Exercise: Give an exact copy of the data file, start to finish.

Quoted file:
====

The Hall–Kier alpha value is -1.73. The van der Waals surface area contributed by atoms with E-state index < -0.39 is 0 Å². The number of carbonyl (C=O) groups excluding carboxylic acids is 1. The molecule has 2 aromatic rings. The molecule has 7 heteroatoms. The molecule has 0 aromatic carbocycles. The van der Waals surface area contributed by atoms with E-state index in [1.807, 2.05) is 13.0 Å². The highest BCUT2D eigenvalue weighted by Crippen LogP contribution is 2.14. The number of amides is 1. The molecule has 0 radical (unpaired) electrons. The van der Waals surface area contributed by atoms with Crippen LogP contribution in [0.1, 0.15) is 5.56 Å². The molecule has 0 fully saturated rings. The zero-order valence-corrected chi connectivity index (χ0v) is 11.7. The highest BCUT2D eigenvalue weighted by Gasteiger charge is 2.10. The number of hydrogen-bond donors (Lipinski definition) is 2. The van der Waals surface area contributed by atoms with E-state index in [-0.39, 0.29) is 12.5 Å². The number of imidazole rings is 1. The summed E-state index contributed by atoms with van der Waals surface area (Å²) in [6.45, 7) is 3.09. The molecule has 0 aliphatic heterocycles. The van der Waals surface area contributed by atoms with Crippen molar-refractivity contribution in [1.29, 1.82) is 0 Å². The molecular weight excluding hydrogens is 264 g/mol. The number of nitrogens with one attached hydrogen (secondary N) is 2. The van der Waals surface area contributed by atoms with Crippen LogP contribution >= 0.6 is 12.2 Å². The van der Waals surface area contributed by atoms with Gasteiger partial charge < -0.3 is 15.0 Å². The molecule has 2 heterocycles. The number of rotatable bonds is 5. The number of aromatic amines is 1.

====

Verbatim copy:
The Hall–Kier alpha value is -1.73. The van der Waals surface area contributed by atoms with E-state index < -0.39 is 0 Å². The number of carbonyl (C=O) groups excluding carboxylic acids is 1. The molecule has 2 aromatic rings. The molecule has 7 heteroatoms. The molecule has 0 aromatic carbocycles. The van der Waals surface area contributed by atoms with E-state index in [1.807, 2.05) is 13.0 Å². The highest BCUT2D eigenvalue weighted by Crippen LogP contribution is 2.14. The number of amides is 1. The molecule has 0 radical (unpaired) electrons. The van der Waals surface area contributed by atoms with Crippen LogP contribution in [0.1, 0.15) is 5.56 Å². The molecule has 0 fully saturated rings. The zero-order valence-corrected chi connectivity index (χ0v) is 11.7. The highest BCUT2D eigenvalue weighted by Gasteiger charge is 2.10. The number of hydrogen-bond donors (Lipinski definition) is 2. The van der Waals surface area contributed by atoms with E-state index in [-0.39, 0.29) is 12.5 Å². The number of imidazole rings is 1. The summed E-state index contributed by atoms with van der Waals surface area (Å²) in [6.45, 7) is 3.09. The molecule has 0 aliphatic heterocycles. The van der Waals surface area contributed by atoms with Crippen molar-refractivity contribution in [1.29, 1.82) is 0 Å². The molecular weight excluding hydrogens is 264 g/mol. The number of nitrogens with one attached hydrogen (secondary N) is 2. The van der Waals surface area contributed by atoms with Crippen LogP contribution >= 0.6 is 12.2 Å². The van der Waals surface area contributed by atoms with Gasteiger partial charge < -0.3 is 15.0 Å². The molecule has 2 heterocycles. The number of rotatable bonds is 5. The number of aromatic amines is 1.